The best options for students’ copyright access is investigated.
Adrienne Shumlich/the Gauntlet

Copyright agreement put off

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The long debate concerning whether universities across Canada should sign on to Access Copyright’s model plan is ongoing. The University of Calgary is still in the consultation process and has delayed signing on to the agreement once again.

The U of C opted out of Access Copyright’s previous plan in 2011 after the prices increased, but in April 2012, the copyright collective introduced a new agreement that is stirring debate nationwide.

On May 15, the university signed a letter of intent, meaning the U of C remains interested but does not have to formally sign the agreement, prior to the deadline on June 30. Again, the U of C administration is continuing to speak with stakeholders before a decision is made. The next deadline to sign on is September 30.
The model agreement allows educational facilities to reproduce digital and printed works while acting within copyright. There is an estimated yearly cost of $780,000 for the U of C if they sign on to the agreement. However, many stakeholders and educational institutions are concerned that the agreement will only hinder students’ ability to access copyrighted materials.

According to a June 20 Canadian Alliance of Student Associations press release, Canadian universities are advised to object to the model license.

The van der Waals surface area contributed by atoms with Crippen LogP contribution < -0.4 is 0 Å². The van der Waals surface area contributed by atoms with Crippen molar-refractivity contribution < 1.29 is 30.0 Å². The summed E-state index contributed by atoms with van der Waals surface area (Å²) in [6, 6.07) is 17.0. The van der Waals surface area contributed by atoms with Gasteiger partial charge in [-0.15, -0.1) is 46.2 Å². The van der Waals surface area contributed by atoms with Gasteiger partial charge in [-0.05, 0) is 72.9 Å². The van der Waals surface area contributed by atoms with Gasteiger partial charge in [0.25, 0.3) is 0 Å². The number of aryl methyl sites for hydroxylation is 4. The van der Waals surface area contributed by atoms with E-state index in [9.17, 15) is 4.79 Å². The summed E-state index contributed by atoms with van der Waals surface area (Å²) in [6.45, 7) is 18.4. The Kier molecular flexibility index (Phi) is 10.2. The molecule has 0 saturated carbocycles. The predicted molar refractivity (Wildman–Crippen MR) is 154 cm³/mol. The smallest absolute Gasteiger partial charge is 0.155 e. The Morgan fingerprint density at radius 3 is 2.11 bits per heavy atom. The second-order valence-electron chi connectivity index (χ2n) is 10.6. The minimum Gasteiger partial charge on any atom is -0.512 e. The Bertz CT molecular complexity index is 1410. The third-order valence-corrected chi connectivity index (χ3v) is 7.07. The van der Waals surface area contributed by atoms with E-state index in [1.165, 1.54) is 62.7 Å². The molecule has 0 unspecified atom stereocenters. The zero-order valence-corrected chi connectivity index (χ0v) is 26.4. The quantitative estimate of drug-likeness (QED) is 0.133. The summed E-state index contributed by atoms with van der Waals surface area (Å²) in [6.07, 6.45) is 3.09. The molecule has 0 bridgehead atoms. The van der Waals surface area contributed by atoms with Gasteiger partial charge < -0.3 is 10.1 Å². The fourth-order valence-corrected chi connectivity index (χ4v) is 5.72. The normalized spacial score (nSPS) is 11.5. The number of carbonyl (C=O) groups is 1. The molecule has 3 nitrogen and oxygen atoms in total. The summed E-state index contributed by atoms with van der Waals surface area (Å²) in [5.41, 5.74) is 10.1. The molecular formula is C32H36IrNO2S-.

“Increasing information accessibility is paramount to the improvement of post-secondary education in Canada. Signing an agreement with Access Copyright will increase restrictions and fees at institutions for an outmoded delivery model. The modern pace of change in information sharing and development renders such a license counterproductive,” said casa national director Zachary Dayler in the press release.

According to U of C’s provost and vice-president academic Dru Marshall in utoday on July 4, the U of C needs time to make an informed decision concerning this extremely complex issue.

“The Copyright Committee of the [U of C] is working hard on behalf of the university community, and intends to use the next few months to continue to do our due diligence and consult concerning this complex matter,” said Marshall. “The [U of C] is committed to providing our university community with the resources it needs to easily and legally access learning and research material.”

Students’ Union vice-president academic Kenya-Jade Pinto said the U of C administration is doing everything in its power to gather the information needed to make the right decision. She said the extra time the university has gained by postponing the agreement to September 30 has made the process easier.

“The provost continues to do her due diligence in making sure that all stakeholders on campus are being consulted and that the right decision is made,” said Pinto. “It provides the university with some more time to take an in depth scan at the resources on campus that are available, and in order to make the most informed decision. By not signing the June 30 deadline, the university has effectively gained resources so the best decision can be made and really see what is needed on campus.”

Marshall said the university has a lot of work that still needs to be done so that the best interests of students and stakeholders on campus are met.

“Whether or not our university signs an agreement with Access Copyright, we are doing a number of things as an institution to manage our university’s copyright needs,” said Marshall.